Graffiti and garbage: Algeria protesters trash 'meaningless' presidential election

Graffiti and garbage: Algeria protesters trash 'meaningless' presidential election
As Algeria’s presidential candidates launch their campaigns, citizens are showing their opposition to the vote by covering election posters with rubbish and graffiti.
3 min read
17 November, 2019
Algerians march against the entrenched political establishment in the capital Algiers [Getty]
Campaigning for Algeria's presidential election next month started on Sunday despite mass protests against the vote, calling instead for a sweeping overhaul of the decades-old political system.

Some Algerians have been so opposed to the selection of candidates they have hung rubbish bags in the streets in place of political posters. Meanwhile, other campaign billboards have been deliberately left empty or covered in graffiti, insulting remarks or replaced with names of activists detained in a crackdown on protesters.

"It is a symbol that (the vote) is rejected" by the people, said former university professor Mohamed Hennad, adding that he expected the electoral contest to be "difficult".

Meanwhile Algerians across the globe staged their own protests on Sunday, with crowds gathering to voice their opposition to the elections in Paris and New York City.

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Five candidates will contest the December 12 poll, but protesters say the vote aims to cement in power the political elite linked to former president Abdelaziz Bouteflika who resigned in April under pressure from the street.

The ailing Bouteflika, 82, was forced to quit after demonstrations erupted in February against his bid for a fifth term.

Since then Algeria has seen weekly Friday protests demanding deep reforms to a political system that has been in place since independence from France in 1962.

The Hirak opposition movement, which formed this year out of the weekly mass protests calling for the entrenched political establishment to step down, says it will not support any election until more high-ranking officials quit Algerian politics.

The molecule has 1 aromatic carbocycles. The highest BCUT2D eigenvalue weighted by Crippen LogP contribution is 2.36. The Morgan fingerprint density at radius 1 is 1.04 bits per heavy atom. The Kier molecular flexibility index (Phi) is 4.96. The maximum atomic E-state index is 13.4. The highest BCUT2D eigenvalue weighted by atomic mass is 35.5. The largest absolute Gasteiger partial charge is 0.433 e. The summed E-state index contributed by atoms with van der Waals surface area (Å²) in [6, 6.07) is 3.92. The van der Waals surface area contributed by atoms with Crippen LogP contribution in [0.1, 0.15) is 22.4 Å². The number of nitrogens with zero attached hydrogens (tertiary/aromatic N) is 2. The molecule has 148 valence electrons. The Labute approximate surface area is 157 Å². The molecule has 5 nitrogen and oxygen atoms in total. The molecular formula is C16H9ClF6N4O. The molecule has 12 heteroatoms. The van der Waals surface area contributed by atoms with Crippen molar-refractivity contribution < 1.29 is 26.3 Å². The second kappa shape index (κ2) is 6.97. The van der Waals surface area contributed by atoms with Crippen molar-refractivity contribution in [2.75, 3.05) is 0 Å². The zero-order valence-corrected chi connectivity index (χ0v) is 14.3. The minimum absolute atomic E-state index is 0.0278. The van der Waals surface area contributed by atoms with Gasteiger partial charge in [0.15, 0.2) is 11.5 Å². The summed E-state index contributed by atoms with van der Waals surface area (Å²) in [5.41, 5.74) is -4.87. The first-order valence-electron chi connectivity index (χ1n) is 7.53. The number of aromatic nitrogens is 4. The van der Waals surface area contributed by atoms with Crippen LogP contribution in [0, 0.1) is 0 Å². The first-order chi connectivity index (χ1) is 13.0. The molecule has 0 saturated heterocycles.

To protesters' disappointment, all five candidates seeking to replace Bouteflika are known to have close links to him.

They include former prime ministers Ali Benflis, 75, and Abdelmadjid Tebboune, 73, considered the two frontrunners in race.

The others include Azzedine Mihoubi, head of the Democratic National Rally party (RND), the main ally of Bouteflika's party.

There are also Islamist ex-tourism minister Abdelkader Bengrina, whose party backed Bouteflika, and Abdelaziz Belaid, a member of a youth organisation that also supported the former president.

On Saturday night, the defence ministry called on Algerians "to take an active part alongside security forces... to guarantee a successful" campaign and election.

"It is crucial for the future of the country," it said in a statement.

Powerful army chief General Ahmed Gaid Salah has led a push for presidential polls by the end of 2019, after an earlier date was missed because no candidates came forward.

Meanwhile none of the candidates have organised an electoral meeting in Algiers or any of the country's major cities and towns where protesters have thronged the streets on Fridays to denounce the poll.

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"If I were to be very generous, I'd say turnout will be less than 10 percent," said 80-year-old Mohamed Benhrahim, speaking in the capital Algiers, a sly smile on his face.

The only voters he expected to go to the polls are "the families of the candidates, their friends and other cronies".

"This election will be taught in history books," said a teacher who identified himself as Ahmed, also flashing a smile. 

"It will be an election with candidates but with no backing from the people."

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